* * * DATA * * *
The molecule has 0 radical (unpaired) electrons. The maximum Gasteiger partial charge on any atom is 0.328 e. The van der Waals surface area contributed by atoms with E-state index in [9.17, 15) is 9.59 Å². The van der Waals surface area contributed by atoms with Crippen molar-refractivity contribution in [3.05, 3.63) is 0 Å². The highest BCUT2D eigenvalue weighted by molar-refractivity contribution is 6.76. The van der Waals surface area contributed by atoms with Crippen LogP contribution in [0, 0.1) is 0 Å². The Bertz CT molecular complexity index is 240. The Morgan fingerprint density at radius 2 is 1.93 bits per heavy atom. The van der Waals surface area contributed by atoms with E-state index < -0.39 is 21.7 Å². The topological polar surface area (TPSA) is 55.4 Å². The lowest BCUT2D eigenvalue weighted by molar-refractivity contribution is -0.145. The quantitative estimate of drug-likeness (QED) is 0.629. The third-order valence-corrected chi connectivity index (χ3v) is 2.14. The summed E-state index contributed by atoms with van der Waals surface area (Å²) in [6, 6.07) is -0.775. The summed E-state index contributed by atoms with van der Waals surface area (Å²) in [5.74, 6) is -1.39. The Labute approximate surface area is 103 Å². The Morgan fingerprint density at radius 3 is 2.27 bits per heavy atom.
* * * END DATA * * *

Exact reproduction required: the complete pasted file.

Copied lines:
The molecule has 0 radical (unpaired) electrons. The maximum Gasteiger partial charge on any atom is 0.328 e. The van der Waals surface area contributed by atoms with E-state index in [9.17, 15) is 9.59 Å². The van der Waals surface area contributed by atoms with Crippen molar-refractivity contribution in [3.05, 3.63) is 0 Å². The highest BCUT2D eigenvalue weighted by molar-refractivity contribution is 6.76. The van der Waals surface area contributed by atoms with Crippen LogP contribution in [0, 0.1) is 0 Å². The Bertz CT molecular complexity index is 240. The Morgan fingerprint density at radius 2 is 1.93 bits per heavy atom. The van der Waals surface area contributed by atoms with E-state index < -0.39 is 21.7 Å². The topological polar surface area (TPSA) is 55.4 Å². The lowest BCUT2D eigenvalue weighted by molar-refractivity contribution is -0.145. The quantitative estimate of drug-likeness (QED) is 0.629. The third-order valence-corrected chi connectivity index (χ3v) is 2.14. The summed E-state index contributed by atoms with van der Waals surface area (Å²) in [6, 6.07) is -0.775. The summed E-state index contributed by atoms with van der Waals surface area (Å²) in [5.74, 6) is -1.39. The Labute approximate surface area is 103 Å². The Morgan fingerprint density at radius 3 is 2.27 bits per heavy atom.